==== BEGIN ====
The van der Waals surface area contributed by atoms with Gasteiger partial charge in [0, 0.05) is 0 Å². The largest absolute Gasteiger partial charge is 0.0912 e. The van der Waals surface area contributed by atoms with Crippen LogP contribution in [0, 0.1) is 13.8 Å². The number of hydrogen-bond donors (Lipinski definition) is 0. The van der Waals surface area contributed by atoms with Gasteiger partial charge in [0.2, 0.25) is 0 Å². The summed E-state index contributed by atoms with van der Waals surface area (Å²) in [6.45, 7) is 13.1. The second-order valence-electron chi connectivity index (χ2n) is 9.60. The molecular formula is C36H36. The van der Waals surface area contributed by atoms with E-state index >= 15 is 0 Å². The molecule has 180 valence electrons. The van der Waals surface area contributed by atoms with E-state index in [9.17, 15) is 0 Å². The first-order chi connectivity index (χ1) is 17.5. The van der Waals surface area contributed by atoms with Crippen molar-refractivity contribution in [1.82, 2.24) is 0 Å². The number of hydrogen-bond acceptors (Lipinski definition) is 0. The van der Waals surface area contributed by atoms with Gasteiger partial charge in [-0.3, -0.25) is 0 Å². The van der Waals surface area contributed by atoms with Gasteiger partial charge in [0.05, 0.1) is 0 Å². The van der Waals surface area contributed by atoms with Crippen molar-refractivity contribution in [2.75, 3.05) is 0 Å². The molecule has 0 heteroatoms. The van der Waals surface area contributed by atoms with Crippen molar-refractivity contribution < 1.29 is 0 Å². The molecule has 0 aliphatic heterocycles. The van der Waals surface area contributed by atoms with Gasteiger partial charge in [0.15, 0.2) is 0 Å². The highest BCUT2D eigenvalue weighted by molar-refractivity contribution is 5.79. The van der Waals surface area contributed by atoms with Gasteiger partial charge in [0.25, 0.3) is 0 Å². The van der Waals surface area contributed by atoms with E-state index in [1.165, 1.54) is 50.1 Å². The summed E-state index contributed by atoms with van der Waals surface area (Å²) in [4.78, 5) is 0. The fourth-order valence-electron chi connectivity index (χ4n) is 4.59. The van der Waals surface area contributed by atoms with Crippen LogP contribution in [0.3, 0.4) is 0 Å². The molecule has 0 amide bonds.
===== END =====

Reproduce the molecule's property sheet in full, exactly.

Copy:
The van der Waals surface area contributed by atoms with Gasteiger partial charge in [0, 0.05) is 0 Å². The largest absolute Gasteiger partial charge is 0.0912 e. The van der Waals surface area contributed by atoms with Crippen LogP contribution in [0, 0.1) is 13.8 Å². The number of hydrogen-bond donors (Lipinski definition) is 0. The van der Waals surface area contributed by atoms with Gasteiger partial charge in [0.2, 0.25) is 0 Å². The summed E-state index contributed by atoms with van der Waals surface area (Å²) in [6.45, 7) is 13.1. The second-order valence-electron chi connectivity index (χ2n) is 9.60. The molecular formula is C36H36. The van der Waals surface area contributed by atoms with E-state index >= 15 is 0 Å². The molecule has 180 valence electrons. The van der Waals surface area contributed by atoms with E-state index in [9.17, 15) is 0 Å². The first-order chi connectivity index (χ1) is 17.5. The van der Waals surface area contributed by atoms with Crippen molar-refractivity contribution in [1.82, 2.24) is 0 Å². The number of hydrogen-bond acceptors (Lipinski definition) is 0. The van der Waals surface area contributed by atoms with Gasteiger partial charge in [-0.3, -0.25) is 0 Å². The van der Waals surface area contributed by atoms with Gasteiger partial charge in [0.05, 0.1) is 0 Å². The van der Waals surface area contributed by atoms with Crippen molar-refractivity contribution in [2.75, 3.05) is 0 Å². The molecule has 0 heteroatoms. The van der Waals surface area contributed by atoms with Crippen molar-refractivity contribution < 1.29 is 0 Å². The molecule has 0 aliphatic heterocycles. The van der Waals surface area contributed by atoms with Gasteiger partial charge in [0.15, 0.2) is 0 Å². The highest BCUT2D eigenvalue weighted by molar-refractivity contribution is 5.79. The van der Waals surface area contributed by atoms with Gasteiger partial charge in [0.25, 0.3) is 0 Å². The van der Waals surface area contributed by atoms with E-state index in [1.165, 1.54) is 50.1 Å². The summed E-state index contributed by atoms with van der Waals surface area (Å²) in [4.78, 5) is 0. The fourth-order valence-electron chi connectivity index (χ4n) is 4.59. The van der Waals surface area contributed by atoms with Crippen LogP contribution in [0.3, 0.4) is 0 Å². The molecule has 0 amide bonds.